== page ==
A national poetry in three languages is hard to describe, much less anthologize, and, in fact, the situation is even more complex since so much good Scottish poetry was written in Latin, a point made emphatically by Tom Scott in the introduction to his Penguin anthology. Roderick Watson, in editing this wonderful and exasperating volume, has made the wise decision to include the Gaelic (with translations), while at the same time refusing to turn up his nose at the large body of Scottish poetry written in English. (Unfortunately, the decision to omit Latin means the exclusion of Latin poets from Columba to Buchanan.)
Much in this new anthology is quite properly familiar. The Gaelic selections, even in the prosaic translations provided, are not only interesting in themselves but for the light they shed on poetry written in Scots and English. For many English and American readers, it will be their first acquaintance with Sorley MacLean, regarded by many as one of the best Scottish poets of the century. Douglas Young used to say that MacLean was the finest poet writing in Britain, and it would be hard to think of a comparable figure writing in English who can join the purity of MacLean’s lyric with his commitment to the poor.
Across eternity, across its snows
I see my unwritten poems,
I see the spoor of their paws dappling
the untroubled whiteness of the snow:
bristles raging, bloody-tongued,
lean greyhounds and wolves
leaping over the tops of the dykes,
running under the shade of the
trees of the wilderness . . .
Any of us can hear the “Celtic” note in “Dogs and Wolves,” but it is sounded as clearly in his socialist poems like “Calvary,” which I shall quote in a Lallans translation by his friend Douglas Young:
My een are no on Calvary
or the Bethelehm they praise
but on shitten back-lands in
whaur growan life decays
and a stairheid room in an Embro
[Edinburgh] land [tenement],
a chalmer of puirtith [poverty] and
whaur monie a shilpet bairnike
gaes smoorit [wallowing] doun til
In his introduction, Watson confesses that he shares the agenda of “almost all Scottish anthologies and literary histories,” which is to “sustain, imply, construct or seek a version of ourselves through what we have written and what we have read over the years,” and he adds that “It is no coincidence that the first anthology-maps in the self-conscious construction of a Scottish identity were made after the psychic and political trauma of the Union of Parliaments in 1707.” The good sense expressed in such barbarous English marks Watson as the post-modern Scottish professor who cannot apparently distinguish really good poets like Lindsay and Burns, Muir and MacDiarmid, William Soutar and Douglas Dunn from popular dialect writers and such current trend-lickers as Tom Leonard and Liz Lochhead.
But Watson’s very eclecticism and lack of judgment is one of his virtues. The reader may not form the highest opinion of Scottish poetry, but he will have a real sense of the Scottish tradition—its grandeur and power, but also its coarseness and silliness. One of the hallmarks of Scottish civilization is the paradox of great accomplishments and the low critical standards of which MacDiarmid constantly complained, and this warts-and-all anthology will complement more traditional volumes like the Oxford Book of Scottish Verse.
The warts—concretist, feminist, and zen poets—arc undoubtedly annoying, and some of Watson’s choices from famous poets are, quite simply, bizarre. Byron is represented by “When I Roved a Young Highlander” and a passage from The Vision of Judgment; none of Scott’s most famous lyrics is included; and the selection from MacDiarmid is heavily weighted with his English pseudoscientific prosings that will someday figure as largely in his corpus as Wordsworth’s longer philosophizings do in his. Despite all the space given to popular poetry, none is found for Lady Grizzel Bailie or for Montrose, not even the prayer he composed while awaiting execution. Is this reverse snobbery? Robert Garioch’s “Embro to the Ploy”—a satirical masterpiece included by Tom Scott—is absent, and the selection of William Soutar seems calculated to destroy whatever small reputation that poet has outside of Scotland.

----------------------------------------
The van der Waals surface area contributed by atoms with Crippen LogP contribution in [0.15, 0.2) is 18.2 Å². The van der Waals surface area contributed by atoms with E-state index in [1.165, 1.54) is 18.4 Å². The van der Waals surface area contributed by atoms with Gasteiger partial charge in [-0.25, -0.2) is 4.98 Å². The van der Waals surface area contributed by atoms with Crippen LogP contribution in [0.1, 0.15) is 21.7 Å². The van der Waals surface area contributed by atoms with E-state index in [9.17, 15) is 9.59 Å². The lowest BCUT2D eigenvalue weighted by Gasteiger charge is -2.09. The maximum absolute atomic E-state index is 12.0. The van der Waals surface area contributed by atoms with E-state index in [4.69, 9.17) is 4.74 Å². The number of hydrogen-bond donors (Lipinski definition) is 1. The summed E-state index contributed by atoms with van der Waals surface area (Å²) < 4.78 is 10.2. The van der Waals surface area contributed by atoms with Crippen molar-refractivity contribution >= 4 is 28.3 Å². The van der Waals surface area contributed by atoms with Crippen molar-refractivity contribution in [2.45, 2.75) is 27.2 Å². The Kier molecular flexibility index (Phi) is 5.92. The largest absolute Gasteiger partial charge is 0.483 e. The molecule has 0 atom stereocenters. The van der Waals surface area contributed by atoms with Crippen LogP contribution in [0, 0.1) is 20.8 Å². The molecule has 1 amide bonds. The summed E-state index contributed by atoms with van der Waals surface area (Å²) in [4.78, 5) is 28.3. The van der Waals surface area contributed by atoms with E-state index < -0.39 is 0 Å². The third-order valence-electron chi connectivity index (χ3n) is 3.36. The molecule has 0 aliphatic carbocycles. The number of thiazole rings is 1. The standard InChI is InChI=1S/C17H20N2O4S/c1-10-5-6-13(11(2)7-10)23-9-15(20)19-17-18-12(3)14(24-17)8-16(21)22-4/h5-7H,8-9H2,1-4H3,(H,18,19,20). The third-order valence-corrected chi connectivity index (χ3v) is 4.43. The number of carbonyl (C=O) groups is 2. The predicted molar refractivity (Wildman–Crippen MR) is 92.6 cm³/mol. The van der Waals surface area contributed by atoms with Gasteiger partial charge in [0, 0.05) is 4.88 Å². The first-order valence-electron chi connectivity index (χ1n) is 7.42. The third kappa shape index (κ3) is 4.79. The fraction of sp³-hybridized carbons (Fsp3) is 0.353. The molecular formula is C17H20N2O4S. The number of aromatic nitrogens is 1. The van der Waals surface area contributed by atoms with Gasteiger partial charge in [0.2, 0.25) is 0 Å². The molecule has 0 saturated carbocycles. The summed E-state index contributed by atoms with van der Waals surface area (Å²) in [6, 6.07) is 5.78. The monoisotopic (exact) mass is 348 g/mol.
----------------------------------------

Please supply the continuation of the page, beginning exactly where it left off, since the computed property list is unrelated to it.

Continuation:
The Poetry of Scotland provides lively testimony to the Scottish national tradition, but it also reveals, however unwittingly, the inroads made by a bourgeois modernism, which like Coca-Cola and Levis has displaced the authentic voices of real people. The last important poet whose work is represented, Douglas Dunn, worked as a librarian at Hull, and while his work shares some of the crispness and clarity of Hull’s other librarian-poet, Philip Larkin, his subjects include the grand themes of Scottish verse. In “St Kilda’s Parliament: 1879-1979,” a photographer who took a picture of the men of rugged St. Kilda’s some years before they asked to be removed, returns to the scene to ponder the lives of the inhabitants:
Wise men or simpletons—it is
hard to tell—But in that way
they almost look alike
You also see how each is
Proud of his shyness and of his
On this outcast of the Hebrides
With his eves full of weather and
Fish, and whatever morsel he
Clear, too, is manhood, and how
each man looks
Secure in the love of a woman who
Also knows the wisdom of the sun rising.
Of weather in the eyes like landmarks.
. . . . . . . . .
It is a remote democracy, where men,
In manacles of place, outstare a sea
That rattles back its manacles of salt.
The moody jailer of the wild Atlantic.
This is real poetry, at times reflective and at times direct, and so long as such lines are written, a nation lives in the mind of the poet, much as mankind lives in the mind of God.
[The Poetry of Scotland: Gaelic, Scots and English, edited and introduced by Roderick Watson (Edinburgh University Press) 714 pp.]